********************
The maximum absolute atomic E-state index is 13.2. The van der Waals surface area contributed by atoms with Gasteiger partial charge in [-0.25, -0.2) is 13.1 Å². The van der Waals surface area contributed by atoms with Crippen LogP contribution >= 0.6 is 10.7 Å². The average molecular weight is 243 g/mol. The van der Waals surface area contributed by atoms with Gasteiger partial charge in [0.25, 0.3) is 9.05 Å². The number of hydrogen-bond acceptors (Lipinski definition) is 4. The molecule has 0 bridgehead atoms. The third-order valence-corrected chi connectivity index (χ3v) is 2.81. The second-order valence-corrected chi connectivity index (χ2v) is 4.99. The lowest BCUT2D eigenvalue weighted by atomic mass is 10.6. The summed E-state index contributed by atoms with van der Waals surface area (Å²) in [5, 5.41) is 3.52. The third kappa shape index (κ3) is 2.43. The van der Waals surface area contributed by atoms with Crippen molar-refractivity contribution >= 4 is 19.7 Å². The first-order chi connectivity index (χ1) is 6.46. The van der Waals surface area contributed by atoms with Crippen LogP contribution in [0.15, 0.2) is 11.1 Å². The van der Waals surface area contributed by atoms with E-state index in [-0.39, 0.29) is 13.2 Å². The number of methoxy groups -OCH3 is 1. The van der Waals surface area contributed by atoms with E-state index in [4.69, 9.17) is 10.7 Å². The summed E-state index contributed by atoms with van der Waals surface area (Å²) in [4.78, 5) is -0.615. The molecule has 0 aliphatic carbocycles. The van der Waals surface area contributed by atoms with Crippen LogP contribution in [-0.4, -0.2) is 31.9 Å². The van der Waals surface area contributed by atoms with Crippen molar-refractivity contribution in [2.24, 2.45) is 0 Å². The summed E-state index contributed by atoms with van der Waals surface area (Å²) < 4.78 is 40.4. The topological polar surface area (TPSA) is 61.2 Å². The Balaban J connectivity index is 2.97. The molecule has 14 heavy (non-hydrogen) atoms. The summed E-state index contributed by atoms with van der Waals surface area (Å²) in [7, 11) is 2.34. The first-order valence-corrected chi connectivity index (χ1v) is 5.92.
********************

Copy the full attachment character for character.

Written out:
The maximum absolute atomic E-state index is 13.2. The van der Waals surface area contributed by atoms with Gasteiger partial charge in [-0.25, -0.2) is 13.1 Å². The van der Waals surface area contributed by atoms with Crippen LogP contribution >= 0.6 is 10.7 Å². The average molecular weight is 243 g/mol. The van der Waals surface area contributed by atoms with Gasteiger partial charge in [0.25, 0.3) is 9.05 Å². The number of hydrogen-bond acceptors (Lipinski definition) is 4. The molecule has 0 bridgehead atoms. The third-order valence-corrected chi connectivity index (χ3v) is 2.81. The second-order valence-corrected chi connectivity index (χ2v) is 4.99. The lowest BCUT2D eigenvalue weighted by atomic mass is 10.6. The summed E-state index contributed by atoms with van der Waals surface area (Å²) in [5, 5.41) is 3.52. The third kappa shape index (κ3) is 2.43. The van der Waals surface area contributed by atoms with Crippen molar-refractivity contribution >= 4 is 19.7 Å². The first-order chi connectivity index (χ1) is 6.46. The van der Waals surface area contributed by atoms with Crippen LogP contribution in [0.15, 0.2) is 11.1 Å². The van der Waals surface area contributed by atoms with E-state index in [-0.39, 0.29) is 13.2 Å². The number of methoxy groups -OCH3 is 1. The van der Waals surface area contributed by atoms with E-state index in [4.69, 9.17) is 10.7 Å². The summed E-state index contributed by atoms with van der Waals surface area (Å²) in [4.78, 5) is -0.615. The molecule has 0 aliphatic carbocycles. The van der Waals surface area contributed by atoms with Crippen LogP contribution in [-0.4, -0.2) is 31.9 Å². The van der Waals surface area contributed by atoms with Crippen molar-refractivity contribution in [2.24, 2.45) is 0 Å². The summed E-state index contributed by atoms with van der Waals surface area (Å²) < 4.78 is 40.4. The topological polar surface area (TPSA) is 61.2 Å². The Balaban J connectivity index is 2.97. The molecule has 14 heavy (non-hydrogen) atoms. The summed E-state index contributed by atoms with van der Waals surface area (Å²) in [7, 11) is 2.34. The first-order valence-corrected chi connectivity index (χ1v) is 5.92.